People clamor for prime position around their patron, some stretching out in adulation, others lurching with despair. There are people that look ill, some noticeably sick and others just sweaty from the heat of the midday sun. People enter wearing habitos, carrying offerings of wax breasts and wax heads, and dropping small fortunes into the church’s collection box. One woman, in her attempts to touch the idol’s body with her tissue, keeps bashing the heads of an irritated group in front of her—this woman is quickly shooed away. Those who have touched the statue begin vigorously wiping their blessed tissue over their face, neck and hands; an instantaneous relief captivating each of their bodies in turn. This is done, as one of those aforementioned devotees tells me, so that the individual might take, in return for their offering, a bit of the saint’s power to heal themselves or their loved one.
At the front of the nave stand four coffins; three are open, one is closed. “The coffin can be carried with a person inside or with no one inside. If there is no one being carried, then the coffin will travel with its top on,” says 21-year-old Marta Rodríguez, the sacristan of the church, “the coffins are always rented and people pay for them what they can,” she adds. Marta is the daughter of the local undertaker and has been performing a key organizational role in the Romería for over 10 years. “I am in charge of the coffins: of making sure that they are ready, of informing those helping to carry them, usually family and/or friends, how they should be carried.” The coffins stand in deathly luxury, their soft ruched fabric and highly polished hardwood the pinnacle of superfluous comfort. To the locals these long caskets are no more unusual than the plethora of crucifixes that populate the church, but to the gawking tourists and news crews, they create a buzz of incredulity and astonishment.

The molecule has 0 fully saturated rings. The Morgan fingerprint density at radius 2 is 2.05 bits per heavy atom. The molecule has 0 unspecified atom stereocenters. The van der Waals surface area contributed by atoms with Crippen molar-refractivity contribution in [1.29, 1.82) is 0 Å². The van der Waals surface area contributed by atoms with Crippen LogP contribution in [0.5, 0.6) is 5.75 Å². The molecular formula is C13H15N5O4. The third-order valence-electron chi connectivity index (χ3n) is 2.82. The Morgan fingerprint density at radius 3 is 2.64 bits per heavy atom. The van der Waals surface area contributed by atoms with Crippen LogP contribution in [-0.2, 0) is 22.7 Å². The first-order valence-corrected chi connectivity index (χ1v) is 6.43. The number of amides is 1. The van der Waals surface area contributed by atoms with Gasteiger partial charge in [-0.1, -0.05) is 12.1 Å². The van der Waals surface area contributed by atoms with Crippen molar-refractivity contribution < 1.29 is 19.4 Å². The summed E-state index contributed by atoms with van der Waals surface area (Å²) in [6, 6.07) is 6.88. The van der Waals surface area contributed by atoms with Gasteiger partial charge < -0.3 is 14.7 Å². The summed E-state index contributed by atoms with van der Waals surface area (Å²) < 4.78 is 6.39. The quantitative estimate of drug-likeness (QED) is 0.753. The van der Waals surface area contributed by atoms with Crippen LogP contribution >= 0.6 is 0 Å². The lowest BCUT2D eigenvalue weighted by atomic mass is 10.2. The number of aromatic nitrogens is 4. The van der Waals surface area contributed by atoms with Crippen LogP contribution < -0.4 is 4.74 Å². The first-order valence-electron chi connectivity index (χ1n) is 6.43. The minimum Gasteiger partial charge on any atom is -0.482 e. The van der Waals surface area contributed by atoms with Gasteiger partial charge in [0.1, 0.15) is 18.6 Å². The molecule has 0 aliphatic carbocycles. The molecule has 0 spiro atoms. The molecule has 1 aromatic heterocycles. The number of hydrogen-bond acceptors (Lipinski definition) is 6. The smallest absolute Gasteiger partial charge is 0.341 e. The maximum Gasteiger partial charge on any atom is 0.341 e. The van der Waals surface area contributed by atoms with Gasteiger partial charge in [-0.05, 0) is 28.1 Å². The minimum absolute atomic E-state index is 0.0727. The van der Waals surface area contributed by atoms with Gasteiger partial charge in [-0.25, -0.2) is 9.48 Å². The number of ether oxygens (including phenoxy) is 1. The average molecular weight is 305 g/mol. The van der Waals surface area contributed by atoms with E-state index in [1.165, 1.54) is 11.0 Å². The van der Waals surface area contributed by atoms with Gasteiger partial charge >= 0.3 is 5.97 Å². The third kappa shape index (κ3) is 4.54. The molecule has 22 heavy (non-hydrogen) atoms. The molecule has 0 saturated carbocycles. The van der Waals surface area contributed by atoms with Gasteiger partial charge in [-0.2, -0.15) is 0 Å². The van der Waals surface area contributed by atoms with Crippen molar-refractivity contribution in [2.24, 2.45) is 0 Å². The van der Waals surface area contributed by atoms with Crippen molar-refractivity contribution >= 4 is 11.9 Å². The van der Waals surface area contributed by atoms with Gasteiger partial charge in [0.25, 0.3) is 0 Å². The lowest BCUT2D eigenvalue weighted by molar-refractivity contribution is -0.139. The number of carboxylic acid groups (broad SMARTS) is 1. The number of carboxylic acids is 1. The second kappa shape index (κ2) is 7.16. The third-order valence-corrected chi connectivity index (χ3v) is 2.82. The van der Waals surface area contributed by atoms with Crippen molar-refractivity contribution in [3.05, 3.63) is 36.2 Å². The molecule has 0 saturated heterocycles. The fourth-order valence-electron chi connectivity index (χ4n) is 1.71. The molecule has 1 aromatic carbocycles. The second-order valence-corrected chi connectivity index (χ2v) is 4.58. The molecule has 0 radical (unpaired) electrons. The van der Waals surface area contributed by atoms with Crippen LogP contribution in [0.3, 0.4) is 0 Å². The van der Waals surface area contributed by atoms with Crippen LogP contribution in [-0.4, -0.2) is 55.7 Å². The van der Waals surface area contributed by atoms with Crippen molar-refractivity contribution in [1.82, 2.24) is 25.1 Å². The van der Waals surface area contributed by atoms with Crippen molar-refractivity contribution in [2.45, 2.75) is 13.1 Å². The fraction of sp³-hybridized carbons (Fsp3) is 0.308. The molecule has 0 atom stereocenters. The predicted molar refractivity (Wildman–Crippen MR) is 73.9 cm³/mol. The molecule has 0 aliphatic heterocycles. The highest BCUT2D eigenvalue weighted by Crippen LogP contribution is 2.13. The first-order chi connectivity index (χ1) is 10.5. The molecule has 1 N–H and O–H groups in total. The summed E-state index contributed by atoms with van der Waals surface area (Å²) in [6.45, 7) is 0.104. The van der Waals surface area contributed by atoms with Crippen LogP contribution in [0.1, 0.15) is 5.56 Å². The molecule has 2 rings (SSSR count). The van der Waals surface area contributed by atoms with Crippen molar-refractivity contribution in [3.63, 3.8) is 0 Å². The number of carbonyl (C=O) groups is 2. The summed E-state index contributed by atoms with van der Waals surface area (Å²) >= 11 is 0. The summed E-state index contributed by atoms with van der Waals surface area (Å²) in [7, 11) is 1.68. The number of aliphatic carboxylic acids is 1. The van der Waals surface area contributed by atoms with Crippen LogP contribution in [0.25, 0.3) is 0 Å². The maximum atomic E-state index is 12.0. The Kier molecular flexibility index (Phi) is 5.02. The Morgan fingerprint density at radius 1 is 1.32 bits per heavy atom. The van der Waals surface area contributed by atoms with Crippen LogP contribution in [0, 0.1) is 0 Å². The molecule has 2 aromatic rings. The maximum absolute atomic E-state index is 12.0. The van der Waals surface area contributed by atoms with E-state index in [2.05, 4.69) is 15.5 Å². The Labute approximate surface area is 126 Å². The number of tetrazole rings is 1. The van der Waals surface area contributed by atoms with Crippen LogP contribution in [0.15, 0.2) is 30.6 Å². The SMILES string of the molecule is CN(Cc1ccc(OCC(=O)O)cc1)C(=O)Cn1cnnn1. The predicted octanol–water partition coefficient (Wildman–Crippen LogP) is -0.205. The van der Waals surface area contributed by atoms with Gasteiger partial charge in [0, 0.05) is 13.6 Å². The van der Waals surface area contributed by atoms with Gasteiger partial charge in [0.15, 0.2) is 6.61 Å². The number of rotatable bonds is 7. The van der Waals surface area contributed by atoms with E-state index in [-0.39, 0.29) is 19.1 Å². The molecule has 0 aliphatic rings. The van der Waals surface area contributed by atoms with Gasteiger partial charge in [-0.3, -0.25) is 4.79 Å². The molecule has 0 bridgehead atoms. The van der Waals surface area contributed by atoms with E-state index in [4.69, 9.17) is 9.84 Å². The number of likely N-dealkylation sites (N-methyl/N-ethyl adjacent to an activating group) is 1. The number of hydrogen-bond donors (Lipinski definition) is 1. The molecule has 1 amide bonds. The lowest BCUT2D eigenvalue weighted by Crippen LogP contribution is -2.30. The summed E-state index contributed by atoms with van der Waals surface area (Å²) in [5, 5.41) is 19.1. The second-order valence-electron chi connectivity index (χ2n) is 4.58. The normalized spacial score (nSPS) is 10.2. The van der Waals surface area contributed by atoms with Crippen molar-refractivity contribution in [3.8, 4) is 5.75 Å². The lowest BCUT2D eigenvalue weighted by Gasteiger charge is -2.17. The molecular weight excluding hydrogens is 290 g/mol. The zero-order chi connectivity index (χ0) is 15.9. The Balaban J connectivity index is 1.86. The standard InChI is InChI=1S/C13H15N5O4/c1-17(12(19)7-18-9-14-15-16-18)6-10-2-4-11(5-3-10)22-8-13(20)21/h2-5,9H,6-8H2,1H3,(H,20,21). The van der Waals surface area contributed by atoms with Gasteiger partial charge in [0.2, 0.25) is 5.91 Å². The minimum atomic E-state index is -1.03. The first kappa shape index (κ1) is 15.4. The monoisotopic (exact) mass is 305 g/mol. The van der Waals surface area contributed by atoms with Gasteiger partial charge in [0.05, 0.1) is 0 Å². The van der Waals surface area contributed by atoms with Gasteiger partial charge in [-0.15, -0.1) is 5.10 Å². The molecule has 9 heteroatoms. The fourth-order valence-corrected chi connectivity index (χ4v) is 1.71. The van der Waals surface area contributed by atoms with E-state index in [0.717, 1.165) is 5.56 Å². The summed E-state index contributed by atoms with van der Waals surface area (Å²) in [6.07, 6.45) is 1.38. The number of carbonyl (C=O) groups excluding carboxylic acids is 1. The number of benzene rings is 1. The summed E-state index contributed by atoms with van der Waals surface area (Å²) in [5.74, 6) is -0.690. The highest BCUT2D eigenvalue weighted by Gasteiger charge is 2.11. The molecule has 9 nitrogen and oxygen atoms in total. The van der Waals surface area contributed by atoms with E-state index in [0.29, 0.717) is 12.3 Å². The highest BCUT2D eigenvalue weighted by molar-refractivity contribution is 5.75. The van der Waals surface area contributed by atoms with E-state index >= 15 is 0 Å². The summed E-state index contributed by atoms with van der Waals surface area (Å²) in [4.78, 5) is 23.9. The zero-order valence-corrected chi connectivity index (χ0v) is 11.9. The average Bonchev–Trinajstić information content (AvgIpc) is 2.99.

The Guardian newspaper declared the Romería the second strangest festival in the world
As I make my way to leave the church I ask Marta what she thought when she first saw the Romería all those years ago, “My first thought was, what a great belief people have and that even in difficult situations they are capable of making such big promises to the Virgin,” she answers, adding, “it is not the paranormal or medieval stupidity that some tourists come to see.” Indeed, it seems that international perception of the Romería is a difficult subject to unpack. On the one hand, many, including Karina Domínguez, are “very proud” to host their curious guests, on the other, the distortion of the event by the foreign press can and has crossed the line. “The Romería is about many things: the pilgrimage to the church, attendance of the Saint’s mass, doing penance. It is a serene experience,” says Father Alfonso Paraje, “it is not a folkloric spectacular or the strange macabre procession the foreign journalists make it out to be.” Indeed, when the Guardian newspaper declared the Romería to be the second strangest festival in the world, in 2008, it seemed to bring a lot of unwanted attention.
Carlos Hernández tells me that when a team from National Geographic came to film in Santa Marta last year, instead of respecting and documenting the local customs, “they ridiculed the Romería, laughing at the traditions and even at the food.” This struck a nerve with many local residents and damaged their relationship with the visiting media outlets. Father Paraje calls it depressing: “The way that the press has reported the event has made the people of our region look ignorant, like people that, in spite of this age of great social evolution, live as if they were from the Middle Ages. And this simply isn´t true.”
I make my way out of the church and to a large white tent further up the hill. There, in what looks like a large car park, a brass band churns out a rendition of the paso doble, a song made famous for being the prelude to the much-contested bullfight. To the right of the bandstand are five large tables full of people indulging in an early lunch. These tables stretch some 30 meters in length and are surrounded on all sides by bars, food vendors and haggard waiters spilling overflowing gin and tonics on the laps of disgruntled diners. Behind these tables sit two enormous bubbling vats of evil-smelling octopus. The chef, a rather portly and severe woman, hooks each whole octopus out of the frothing water with a sharp iron rod and flings it across to her assistant. The assistant, a diffident looking man, winces and whines from the burning heat of the flesh. Then, and in spite of his grimaces and dramatic gesticulations, he skilfully snips its tentacles into neat fleshy discs. Added to these discs is a generous handful of rock salt, a prolonged glug of olive oil and three flicks of paprika—the resulting creation is pulpo a la gallega, or as it is known in Galicia, polbo á feira. Wolf it down with a bottle of albariño and you are eating the region’s most famous dish.